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My People as Your People

A Textual and Archaeological Analysis of the Reign of Jehoshaphat


Chris McKinny

My People as Your People provides an in-depth analysis of the chronology, history, and archaeology associated with the reign of Jehoshaphat of Judah. The synthesis of these various elements illuminates a diverse geo-political picture of the southern Levant in the mid-ninth century BCE. In recent years, archaeologists and biblical scholars have dealt quite extensively with the tenth and eighth centuries BCE due to both the controversial aspects of recent interpretations associated with the so-called United Kingdom and the established archaeological data relating to Judah’s rise as a significant polity in the eighth century BCE. On the other hand, the ninth century BCE has received considerably less scholarly treatment, despite the fact that many new archaeological strata have been uncovered in recent years that have a direct bearing upon this period. My People as Your People is an attempt to fill this gap in our knowledge. In accomplishing this, it both provides a nuanced understanding of Judah in the mid-ninth century BCE and also demonstrates the significance of this period in the larger setting of the history of the Divided Kingdom.
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Chapter One: Introduction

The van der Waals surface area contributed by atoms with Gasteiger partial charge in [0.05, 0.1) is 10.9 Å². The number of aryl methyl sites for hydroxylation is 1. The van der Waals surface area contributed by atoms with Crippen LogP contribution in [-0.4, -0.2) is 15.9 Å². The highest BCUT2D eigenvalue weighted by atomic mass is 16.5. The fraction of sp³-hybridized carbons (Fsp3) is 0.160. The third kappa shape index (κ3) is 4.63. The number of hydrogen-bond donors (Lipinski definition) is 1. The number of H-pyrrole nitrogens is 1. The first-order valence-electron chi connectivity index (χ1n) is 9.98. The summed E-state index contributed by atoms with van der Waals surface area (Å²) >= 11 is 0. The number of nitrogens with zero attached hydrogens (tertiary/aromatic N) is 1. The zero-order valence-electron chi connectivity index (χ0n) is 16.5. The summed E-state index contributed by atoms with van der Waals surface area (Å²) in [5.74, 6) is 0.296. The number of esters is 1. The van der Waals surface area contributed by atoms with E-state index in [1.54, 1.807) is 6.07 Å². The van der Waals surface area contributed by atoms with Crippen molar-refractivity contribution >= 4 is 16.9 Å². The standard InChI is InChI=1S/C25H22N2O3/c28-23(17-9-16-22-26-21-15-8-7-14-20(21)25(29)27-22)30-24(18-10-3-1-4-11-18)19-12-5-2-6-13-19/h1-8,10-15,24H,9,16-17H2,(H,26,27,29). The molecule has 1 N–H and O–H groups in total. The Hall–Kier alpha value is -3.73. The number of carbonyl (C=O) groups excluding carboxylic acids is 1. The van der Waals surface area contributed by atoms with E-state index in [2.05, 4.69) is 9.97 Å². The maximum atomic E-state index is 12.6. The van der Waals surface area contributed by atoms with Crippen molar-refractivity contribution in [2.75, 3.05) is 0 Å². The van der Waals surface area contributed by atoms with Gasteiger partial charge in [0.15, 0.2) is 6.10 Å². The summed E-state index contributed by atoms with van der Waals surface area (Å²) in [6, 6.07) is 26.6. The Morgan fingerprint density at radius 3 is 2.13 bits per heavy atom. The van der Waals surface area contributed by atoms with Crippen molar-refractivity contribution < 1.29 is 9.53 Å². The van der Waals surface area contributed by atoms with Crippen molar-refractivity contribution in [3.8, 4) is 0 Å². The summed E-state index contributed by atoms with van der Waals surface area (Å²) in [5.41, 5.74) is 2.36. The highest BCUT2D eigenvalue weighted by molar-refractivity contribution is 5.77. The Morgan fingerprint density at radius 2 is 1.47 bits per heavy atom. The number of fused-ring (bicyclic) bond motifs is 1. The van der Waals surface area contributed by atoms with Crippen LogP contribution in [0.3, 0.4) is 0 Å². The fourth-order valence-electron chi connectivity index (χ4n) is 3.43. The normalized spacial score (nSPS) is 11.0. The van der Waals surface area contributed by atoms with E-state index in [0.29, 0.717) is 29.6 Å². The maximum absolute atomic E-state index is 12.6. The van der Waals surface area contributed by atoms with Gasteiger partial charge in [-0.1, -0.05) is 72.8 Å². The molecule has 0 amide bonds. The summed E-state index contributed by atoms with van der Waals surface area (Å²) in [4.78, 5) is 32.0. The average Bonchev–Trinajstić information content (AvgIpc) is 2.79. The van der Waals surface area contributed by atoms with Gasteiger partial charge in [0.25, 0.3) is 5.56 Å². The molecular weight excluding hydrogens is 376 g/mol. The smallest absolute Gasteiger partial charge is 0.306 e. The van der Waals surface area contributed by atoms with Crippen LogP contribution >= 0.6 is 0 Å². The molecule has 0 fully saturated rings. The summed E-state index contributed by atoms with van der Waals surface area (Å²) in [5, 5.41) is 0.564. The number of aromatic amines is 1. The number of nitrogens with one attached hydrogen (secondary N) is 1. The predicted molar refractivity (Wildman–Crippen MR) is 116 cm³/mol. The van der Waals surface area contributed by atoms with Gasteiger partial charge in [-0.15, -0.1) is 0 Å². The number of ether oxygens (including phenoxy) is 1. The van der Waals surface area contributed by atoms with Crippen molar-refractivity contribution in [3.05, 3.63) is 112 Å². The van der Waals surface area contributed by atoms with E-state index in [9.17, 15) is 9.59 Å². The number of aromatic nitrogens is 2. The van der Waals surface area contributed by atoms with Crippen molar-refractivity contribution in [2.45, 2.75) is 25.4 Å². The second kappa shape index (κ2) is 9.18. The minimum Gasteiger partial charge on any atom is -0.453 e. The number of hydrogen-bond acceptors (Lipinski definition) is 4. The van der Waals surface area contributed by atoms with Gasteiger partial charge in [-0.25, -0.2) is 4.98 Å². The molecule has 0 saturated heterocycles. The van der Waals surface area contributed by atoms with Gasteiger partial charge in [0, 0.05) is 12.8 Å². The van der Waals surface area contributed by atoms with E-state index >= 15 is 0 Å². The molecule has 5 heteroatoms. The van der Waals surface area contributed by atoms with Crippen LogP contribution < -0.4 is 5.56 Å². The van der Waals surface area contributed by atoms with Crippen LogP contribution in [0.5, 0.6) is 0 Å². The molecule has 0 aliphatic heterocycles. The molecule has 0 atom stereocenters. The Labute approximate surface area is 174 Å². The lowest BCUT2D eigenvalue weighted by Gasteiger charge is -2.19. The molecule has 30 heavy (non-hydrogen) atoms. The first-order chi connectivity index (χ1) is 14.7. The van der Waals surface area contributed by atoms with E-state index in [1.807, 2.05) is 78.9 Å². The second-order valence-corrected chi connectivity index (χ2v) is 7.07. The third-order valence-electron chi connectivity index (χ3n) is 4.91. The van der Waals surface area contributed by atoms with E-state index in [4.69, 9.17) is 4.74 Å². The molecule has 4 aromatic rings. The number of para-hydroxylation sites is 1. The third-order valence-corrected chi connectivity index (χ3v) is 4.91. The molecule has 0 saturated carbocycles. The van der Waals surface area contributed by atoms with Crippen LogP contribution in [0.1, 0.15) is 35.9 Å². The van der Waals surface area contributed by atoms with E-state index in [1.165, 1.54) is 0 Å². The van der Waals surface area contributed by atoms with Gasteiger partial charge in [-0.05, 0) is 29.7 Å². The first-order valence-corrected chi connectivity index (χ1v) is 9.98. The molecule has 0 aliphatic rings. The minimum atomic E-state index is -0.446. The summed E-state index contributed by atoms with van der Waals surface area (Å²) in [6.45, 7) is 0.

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The kingdom of Judah is the focal point of the narrative of the Hebrew Bible. Specifically, the Davidic dynasty is central to the theological, political and historical themes of the writers of scripture. Despite the centrality of this dynasty, the biblical record does not devote equal written space to the monarchs that span the over four hundred year existence of David’s line. Jehoshaphat is an example of a biblically attested successful Davidic king who received notably less treatment than some of his more heralded ancestors and descendants (e.g., Solomon, Hezekiah). This is particularly the case in what is usually considered to be the source that is closest in time to the actual events, the book of Kings, which largely discusses Jehoshaphat’s reign as it relates to the ignominious Ahab, king of Israel (1 Kings 22) and Jehoram of Israel (2 Kings 3). This simple reality coupled with the timeframe (mid-9th century BCE) in which Jehoshaphat arose to power makes his reign an interesting case study for a comparison of the biblical narratives, the relevant extra-biblical texts, and the existing archaeological data.

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